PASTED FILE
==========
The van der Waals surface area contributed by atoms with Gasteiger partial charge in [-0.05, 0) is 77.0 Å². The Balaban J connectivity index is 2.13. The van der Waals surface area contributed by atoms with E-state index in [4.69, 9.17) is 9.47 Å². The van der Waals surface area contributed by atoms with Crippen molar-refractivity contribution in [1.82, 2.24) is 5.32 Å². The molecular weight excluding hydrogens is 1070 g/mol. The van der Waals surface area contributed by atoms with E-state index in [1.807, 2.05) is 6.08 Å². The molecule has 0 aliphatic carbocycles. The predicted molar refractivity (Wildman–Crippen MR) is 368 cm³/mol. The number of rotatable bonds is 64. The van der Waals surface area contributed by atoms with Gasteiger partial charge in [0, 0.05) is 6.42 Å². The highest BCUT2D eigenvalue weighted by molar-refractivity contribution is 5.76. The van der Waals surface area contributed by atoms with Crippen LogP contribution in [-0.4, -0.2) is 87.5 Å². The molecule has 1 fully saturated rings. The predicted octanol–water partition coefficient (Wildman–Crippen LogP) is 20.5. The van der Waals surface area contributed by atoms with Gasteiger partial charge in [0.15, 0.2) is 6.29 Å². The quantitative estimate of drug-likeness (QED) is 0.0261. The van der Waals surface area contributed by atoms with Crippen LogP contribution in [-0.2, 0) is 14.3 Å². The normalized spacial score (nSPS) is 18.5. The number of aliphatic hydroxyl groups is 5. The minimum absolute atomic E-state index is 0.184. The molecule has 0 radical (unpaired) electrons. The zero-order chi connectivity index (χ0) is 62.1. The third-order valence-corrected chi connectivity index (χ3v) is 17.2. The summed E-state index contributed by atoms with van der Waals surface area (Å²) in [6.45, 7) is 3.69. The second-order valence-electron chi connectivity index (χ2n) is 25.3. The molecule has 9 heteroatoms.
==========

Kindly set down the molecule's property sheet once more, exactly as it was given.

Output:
The van der Waals surface area contributed by atoms with Gasteiger partial charge in [-0.05, 0) is 77.0 Å². The Balaban J connectivity index is 2.13. The van der Waals surface area contributed by atoms with E-state index in [4.69, 9.17) is 9.47 Å². The van der Waals surface area contributed by atoms with Crippen molar-refractivity contribution in [1.82, 2.24) is 5.32 Å². The molecular weight excluding hydrogens is 1070 g/mol. The van der Waals surface area contributed by atoms with E-state index in [1.807, 2.05) is 6.08 Å². The molecule has 0 aliphatic carbocycles. The predicted molar refractivity (Wildman–Crippen MR) is 368 cm³/mol. The number of rotatable bonds is 64. The van der Waals surface area contributed by atoms with Gasteiger partial charge in [0, 0.05) is 6.42 Å². The highest BCUT2D eigenvalue weighted by molar-refractivity contribution is 5.76. The van der Waals surface area contributed by atoms with Crippen LogP contribution in [-0.4, -0.2) is 87.5 Å². The molecule has 1 fully saturated rings. The predicted octanol–water partition coefficient (Wildman–Crippen LogP) is 20.5. The van der Waals surface area contributed by atoms with Gasteiger partial charge in [0.15, 0.2) is 6.29 Å². The quantitative estimate of drug-likeness (QED) is 0.0261. The van der Waals surface area contributed by atoms with Crippen LogP contribution in [-0.2, 0) is 14.3 Å². The normalized spacial score (nSPS) is 18.5. The number of aliphatic hydroxyl groups is 5. The minimum absolute atomic E-state index is 0.184. The molecule has 0 radical (unpaired) electrons. The zero-order chi connectivity index (χ0) is 62.1. The third-order valence-corrected chi connectivity index (χ3v) is 17.2. The summed E-state index contributed by atoms with van der Waals surface area (Å²) in [6.45, 7) is 3.69. The second-order valence-electron chi connectivity index (χ2n) is 25.3. The molecule has 9 heteroatoms.